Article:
Processor technology used
The Q90T features the same silicone as in the Q80T and Q70T so this part is pretty much the same across all 4K QLEDs with the exception being the Q60T which uses a lighter version of this chip with slightly more limited capabilities. As such the Q90T has AI enhanced capabilities for both it’s image and sound. In the image department there is a highly advanced AI upscaling engine that combines complex algorithms along with a huge image database in order to classify aspects like textures and edges, and to optimally upscale each specific scene.
For testing this we tried content with different resolutions in order to see how the TV can perform in this regard and to be honest no matter what we threw at it from extremely low quality SD content all the way up to 720p and 1080p Full HD video, everything upscaled nicely and with no visible artifacts from the conversion process. The Quantum Processor 4K is an incredibly capable piece of silicon for this purpose.
Continuing on the image enhancements we also get Adaptive Picture which is a function that can make the TV analyze it’s environmental light conditions and change the image settings accordingly for the best possible outcome without the need for you to do anything.
As for the sound the Quantum Processor 4K offers Adaptive Sound and Spatial Analysis along with Active Voice Amplifier (AVA) which can improve the sound outcome in all kinds of ambient sound conditions. We will talk more on these technologies in the appropriate section shortly.
Lighting technology used
With the reduction in specs across the whole 4K QLED lineup there are fewer models this year using a Full Array with Local Dimming system (FALD) than we saw last year. And to add more insult to the injury while the Q80T and Q90T not only are the two single models that are using FALD systems but there has also been a reduction on the number of dimming zones in each one meaning less accurate light control.
For those that are not familiar with what a FALD system is, it’s basically a backlight array consisted of LED lights that the TV turns on and off according to the image it has to display. This array is split in zones and the more zones a FALD system uses the better. When a TV has very few dimming zones when one of these zones turn on light escapes to the nearby pixels and create a visible halo when a very bright object appears on a completely dark background. The more zones used the less this effect becomes visible.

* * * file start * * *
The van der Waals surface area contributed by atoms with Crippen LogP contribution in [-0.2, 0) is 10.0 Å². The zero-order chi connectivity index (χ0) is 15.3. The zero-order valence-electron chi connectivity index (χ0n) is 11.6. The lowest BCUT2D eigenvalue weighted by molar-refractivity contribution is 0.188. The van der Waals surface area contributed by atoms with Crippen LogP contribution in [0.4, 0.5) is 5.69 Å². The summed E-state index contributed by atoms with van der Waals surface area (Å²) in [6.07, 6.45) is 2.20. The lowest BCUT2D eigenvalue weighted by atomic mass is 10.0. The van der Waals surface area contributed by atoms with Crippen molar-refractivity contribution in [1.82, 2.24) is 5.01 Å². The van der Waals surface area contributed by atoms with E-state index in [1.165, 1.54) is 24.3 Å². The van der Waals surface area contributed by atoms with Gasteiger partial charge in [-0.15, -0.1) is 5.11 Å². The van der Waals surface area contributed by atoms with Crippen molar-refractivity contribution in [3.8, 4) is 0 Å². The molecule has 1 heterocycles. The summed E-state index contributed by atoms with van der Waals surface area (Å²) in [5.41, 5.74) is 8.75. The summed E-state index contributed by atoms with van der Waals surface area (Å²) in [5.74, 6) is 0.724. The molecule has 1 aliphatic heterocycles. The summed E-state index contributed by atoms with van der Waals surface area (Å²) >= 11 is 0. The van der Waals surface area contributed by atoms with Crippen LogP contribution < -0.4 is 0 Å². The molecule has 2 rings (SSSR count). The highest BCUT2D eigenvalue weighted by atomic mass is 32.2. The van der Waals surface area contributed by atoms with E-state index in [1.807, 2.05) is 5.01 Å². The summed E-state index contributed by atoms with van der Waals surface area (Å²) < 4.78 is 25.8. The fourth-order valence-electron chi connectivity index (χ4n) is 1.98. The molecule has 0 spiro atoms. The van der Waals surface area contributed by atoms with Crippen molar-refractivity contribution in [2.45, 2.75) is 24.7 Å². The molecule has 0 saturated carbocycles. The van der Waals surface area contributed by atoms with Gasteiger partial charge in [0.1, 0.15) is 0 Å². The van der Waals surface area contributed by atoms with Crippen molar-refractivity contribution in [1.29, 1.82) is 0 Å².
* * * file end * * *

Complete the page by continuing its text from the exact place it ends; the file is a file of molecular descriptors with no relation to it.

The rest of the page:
The second factor that determines how good a FALD system is, is how fast these zones can light up and here is where the TV’s algorithms take action. The better the algorithm the better the transition. If the transition is happening very slow then you may see a ghosting effect.
For the Q90T specifically we measured 96 dimming zones which is a huge reduction from the 480 zones in the Q90R and is in line with the 2019 Q80R that featured the same number. Now you would think that such a drastic reduction in the zones number would also bring a drastic reduction in the quality of the image. But to be completely honest the difference is not so big as you may think. Yes, light control seems to be slightly less accurate but it seems that Samsung has really improved their algorithms and in doing so the downgrade is less visible than what we initially thought it would be.
Also as we always mention a small minus of having a FALD system is that it slightly increases the thickness of the TV but the benefits of having such a system compared to the Dual LED system that the Q70T and Q60T use far outweigh it’s drawbacks.
Closing this part we are a little disappointed to see Samsung lowering so much the specs of their 4K QLED flagship. Performance is reduced slightly in this regard with less accurate light control but the better algorithms that are used slightly help to make the difference smaller than you would expect.
Brightness / Contrast
Moving on to our brightness tests we always take our measurements using the Movie mode and setting brightness and Local Dimming to their max values. In our SDR brightness test over a 10% white window we got 1368 nits which is excellent really and more than enough for any kind of SDR material. On our HDR brightness test over a 10% white window we got 1375 nits of brightness which is also great and can really do justice to HDR by rendering some pretty impressive highlights.
Now what we should mention here is that with the lowering of performance among the complete 4K QLED lineup in order to incorporate the new 8K TVs we were expecting the Q90T to have similar performance to last year’s Q80R. But at least in the brightness testing the Q90T came very close to the Q90R and even fared better than it in the SDR testing which was a bit of surprising to be honest.
When it comes to contrast the Q90T showed very good results. The inclusion of the Ultra Viewing Angle technology does have a slight negative impact on this but overall we could not be more than happy from the TV’s performance in this regard. Also the TV is using a very capable local dimming system which can improve the contrast even further. With the Q90T having a FLAD system but with less dimming zones we were expecting to get worse results but it seems Samsung improved their algorithms even with the zones lower count which is impressive to say the least.
Overall we could not be more than happy in this test as the Q90T came extremely close to last year’s Q90R while also surpassing it in the SDR brightness test. Having a very capable FALD system, even with the lower than usual dimming zones count, makes a big different in the overall image quality.